That same night Shayan was sitting in the terrace under the light of the moon, enjoying the cool breeze. It had lured him out of his room where he usually spent most of his day either studying or preparing his portfolio. But it got terribly warm in there when there was power cut, which was not unusual in their city. Despite nearing the end the year, the temperatures were still pretty high. The only thing enjoyable were the cool November breezes that brought along a speck of winter from the north, flowing through the city providing the residents some relief from the heat and humidity. Shayan looked at the para around him. The lights were out but it was still lively as ever. The kids came out of their houses and played in their courtyards. Elders of the house sat on the porch with their radio. He would miss this sight, and everything about the city he grew up in. It was perfectly imperfect.

His reverie of thoughts came to a halt when he heard his mother's voice. Following her command he went downstairs. The hallway was dimly lit by candles and two battery operated emergency light.

"Shona, go give this emergency light to the Thakurs. They just moved in today. Probably don't even have candles in the house. How will they work in this darkness?"

"But maa you could've asked Debu to go as well. He's sitting right here, doing absolutely nothing like he always does."

"Why? Why can't you go Bittu? Always bossing around your younger brother."

He could see Debu grinning sitting on the chair, enjoying the scene as their mother scolded him. "You will go because I said so!"

"Achha baba, jachhi. (Okay fine I'm going)"

The walk to the Thakur house was a short one but he encountered the regular interrogation of two aunties, one little kid and a few neighborhood boys on his way. Both the questions and their answers remained unchanged for the years.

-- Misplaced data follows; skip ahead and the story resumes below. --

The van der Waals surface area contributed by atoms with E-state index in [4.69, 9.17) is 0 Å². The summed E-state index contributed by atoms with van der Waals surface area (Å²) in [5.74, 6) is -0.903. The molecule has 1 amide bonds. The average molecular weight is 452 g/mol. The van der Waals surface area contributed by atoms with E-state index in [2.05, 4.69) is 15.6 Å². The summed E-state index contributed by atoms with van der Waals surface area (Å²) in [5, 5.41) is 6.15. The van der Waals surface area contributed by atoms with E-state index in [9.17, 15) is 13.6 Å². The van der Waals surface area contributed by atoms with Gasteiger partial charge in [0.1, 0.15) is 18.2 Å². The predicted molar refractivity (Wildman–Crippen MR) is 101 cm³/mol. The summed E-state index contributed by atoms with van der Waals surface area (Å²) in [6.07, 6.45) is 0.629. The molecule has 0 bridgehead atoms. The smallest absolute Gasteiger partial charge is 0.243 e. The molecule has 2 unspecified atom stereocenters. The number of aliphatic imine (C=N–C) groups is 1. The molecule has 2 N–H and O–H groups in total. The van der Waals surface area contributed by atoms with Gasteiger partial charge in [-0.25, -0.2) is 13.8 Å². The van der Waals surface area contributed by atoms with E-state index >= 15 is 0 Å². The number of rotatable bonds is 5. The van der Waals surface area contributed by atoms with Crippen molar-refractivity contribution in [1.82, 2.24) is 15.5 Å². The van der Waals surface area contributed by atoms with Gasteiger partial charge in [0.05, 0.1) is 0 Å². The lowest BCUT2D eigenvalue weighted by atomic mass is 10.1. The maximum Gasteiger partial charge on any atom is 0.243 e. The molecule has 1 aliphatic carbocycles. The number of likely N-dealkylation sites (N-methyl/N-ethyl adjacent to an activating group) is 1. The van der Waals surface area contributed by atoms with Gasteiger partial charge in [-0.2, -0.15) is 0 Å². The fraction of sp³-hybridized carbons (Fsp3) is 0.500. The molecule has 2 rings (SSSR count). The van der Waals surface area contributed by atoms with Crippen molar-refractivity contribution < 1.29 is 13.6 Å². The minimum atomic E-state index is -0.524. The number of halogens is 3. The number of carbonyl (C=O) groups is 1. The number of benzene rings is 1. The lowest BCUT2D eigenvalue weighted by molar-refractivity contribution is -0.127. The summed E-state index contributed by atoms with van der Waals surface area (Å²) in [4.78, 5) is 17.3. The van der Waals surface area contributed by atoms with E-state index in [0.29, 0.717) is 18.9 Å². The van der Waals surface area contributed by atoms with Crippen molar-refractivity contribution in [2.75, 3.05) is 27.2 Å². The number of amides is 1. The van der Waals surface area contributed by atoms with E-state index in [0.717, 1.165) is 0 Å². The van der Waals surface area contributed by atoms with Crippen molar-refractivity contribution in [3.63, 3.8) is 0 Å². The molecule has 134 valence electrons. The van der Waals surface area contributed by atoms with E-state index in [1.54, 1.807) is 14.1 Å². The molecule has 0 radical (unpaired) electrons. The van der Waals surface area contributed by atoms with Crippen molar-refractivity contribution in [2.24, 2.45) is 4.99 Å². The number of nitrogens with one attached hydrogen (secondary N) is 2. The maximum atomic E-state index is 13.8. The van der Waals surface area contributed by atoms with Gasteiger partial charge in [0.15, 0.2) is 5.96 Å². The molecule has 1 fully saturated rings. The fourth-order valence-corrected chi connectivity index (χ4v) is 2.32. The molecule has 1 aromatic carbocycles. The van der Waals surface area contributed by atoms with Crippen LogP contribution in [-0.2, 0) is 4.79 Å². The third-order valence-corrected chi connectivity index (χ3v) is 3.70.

'Where are you studying? What are you doing? Where are you going?' 

All the same questions, never a different answer. Shayan skillfully treaded through the series of over enthusiastic neighbors, or as his father would like to call them, 'enthu-cutlets'. After a good ten to fifteen minutes he finally reached the gate of the house.

He pushed the heavy gates to swing them open and entered their courtyard. No house in their neighborhood were guarded with locks on the gates outside, which was peculiar but amazing in its own special way.

Reaching the steps to the main door, he rang the bell but remembered soon enough that it would not work during a power cut. So he knocked. A few seconds later the door creaked open.

Bringing up his gaze, he saw a candle and then the one holding it. The warmth of the lit candle illuminated her face that highlighted her soft brown eyes. Her thick black, wet hair fell across her shoulders in curls. He could tell she was as confounded to see him as he was to see her.

"Hi, I- actually, I live in the house right across yours. My mother had met your... I mean she sent this," he said, handing her the light, "You just moved in, so this might be of help."

"Thank you. And that must've been my pishi maa (paternal aunt). The one your mother met."

"Oh right. Um, if you need any help with shifting, we're just across the road. You can let us know anytime."

"Sure, will do."

There was something really different about the way she smiled, it reminded him that of an old friend, as if they've known each other for years.

"So, um... I'll take your leave then. Bye."

He waved an awkward goodbye, she did the same too. The tension eased away as he walked back to his house in long strides. Half way to his room, he realized that he didn't ask her name.

To be continued .....

একটি মন্তব্য পোস্ট করুন

0 মন্তব্যসমূহ